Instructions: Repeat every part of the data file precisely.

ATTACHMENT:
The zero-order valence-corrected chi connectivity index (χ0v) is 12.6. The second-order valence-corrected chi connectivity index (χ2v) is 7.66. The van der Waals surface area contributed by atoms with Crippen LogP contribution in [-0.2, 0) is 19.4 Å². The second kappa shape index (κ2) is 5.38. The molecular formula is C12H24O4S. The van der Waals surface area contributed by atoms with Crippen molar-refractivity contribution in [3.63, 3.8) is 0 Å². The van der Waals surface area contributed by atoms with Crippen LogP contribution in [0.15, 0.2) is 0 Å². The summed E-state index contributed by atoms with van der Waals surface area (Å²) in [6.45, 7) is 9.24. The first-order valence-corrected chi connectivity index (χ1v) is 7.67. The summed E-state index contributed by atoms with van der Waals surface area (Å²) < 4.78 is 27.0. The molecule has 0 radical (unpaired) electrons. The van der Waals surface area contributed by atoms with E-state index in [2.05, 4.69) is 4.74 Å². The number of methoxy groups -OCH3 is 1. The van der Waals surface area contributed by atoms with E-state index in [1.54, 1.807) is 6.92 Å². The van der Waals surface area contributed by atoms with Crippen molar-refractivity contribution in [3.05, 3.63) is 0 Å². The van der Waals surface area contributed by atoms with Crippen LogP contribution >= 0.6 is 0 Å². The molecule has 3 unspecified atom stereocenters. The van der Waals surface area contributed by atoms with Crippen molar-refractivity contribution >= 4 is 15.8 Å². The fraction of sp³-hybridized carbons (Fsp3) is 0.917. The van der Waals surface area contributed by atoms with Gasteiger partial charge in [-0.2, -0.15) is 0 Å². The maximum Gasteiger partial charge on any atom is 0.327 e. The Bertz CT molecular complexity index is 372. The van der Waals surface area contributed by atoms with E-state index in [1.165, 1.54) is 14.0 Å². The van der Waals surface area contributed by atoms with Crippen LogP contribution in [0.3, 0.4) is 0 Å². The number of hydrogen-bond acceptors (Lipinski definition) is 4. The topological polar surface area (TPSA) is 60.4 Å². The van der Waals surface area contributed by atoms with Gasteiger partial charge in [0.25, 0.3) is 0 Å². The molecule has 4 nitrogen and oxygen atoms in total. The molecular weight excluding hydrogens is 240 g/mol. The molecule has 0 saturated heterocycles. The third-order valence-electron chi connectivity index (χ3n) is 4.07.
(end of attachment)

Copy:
The zero-order valence-corrected chi connectivity index (χ0v) is 12.6. The second-order valence-corrected chi connectivity index (χ2v) is 7.66. The van der Waals surface area contributed by atoms with Crippen LogP contribution in [-0.2, 0) is 19.4 Å². The second kappa shape index (κ2) is 5.38. The molecular formula is C12H24O4S. The van der Waals surface area contributed by atoms with Crippen molar-refractivity contribution in [3.63, 3.8) is 0 Å². The van der Waals surface area contributed by atoms with Crippen LogP contribution in [0.15, 0.2) is 0 Å². The summed E-state index contributed by atoms with van der Waals surface area (Å²) in [6.45, 7) is 9.24. The first-order valence-corrected chi connectivity index (χ1v) is 7.67. The summed E-state index contributed by atoms with van der Waals surface area (Å²) < 4.78 is 27.0. The molecule has 0 radical (unpaired) electrons. The van der Waals surface area contributed by atoms with E-state index in [2.05, 4.69) is 4.74 Å². The number of methoxy groups -OCH3 is 1. The van der Waals surface area contributed by atoms with E-state index in [1.54, 1.807) is 6.92 Å². The van der Waals surface area contributed by atoms with Crippen molar-refractivity contribution in [3.05, 3.63) is 0 Å². The van der Waals surface area contributed by atoms with Crippen LogP contribution >= 0.6 is 0 Å². The molecule has 3 unspecified atom stereocenters. The van der Waals surface area contributed by atoms with Crippen molar-refractivity contribution >= 4 is 15.8 Å². The fraction of sp³-hybridized carbons (Fsp3) is 0.917. The van der Waals surface area contributed by atoms with Gasteiger partial charge in [-0.2, -0.15) is 0 Å². The maximum Gasteiger partial charge on any atom is 0.327 e. The Bertz CT molecular complexity index is 372. The van der Waals surface area contributed by atoms with E-state index in [1.165, 1.54) is 14.0 Å². The van der Waals surface area contributed by atoms with Crippen LogP contribution in [0.3, 0.4) is 0 Å². The number of hydrogen-bond acceptors (Lipinski definition) is 4. The topological polar surface area (TPSA) is 60.4 Å². The van der Waals surface area contributed by atoms with Gasteiger partial charge in [0.25, 0.3) is 0 Å². The molecule has 4 nitrogen and oxygen atoms in total. The molecular weight excluding hydrogens is 240 g/mol. The molecule has 0 saturated heterocycles. The third-order valence-electron chi connectivity index (χ3n) is 4.07.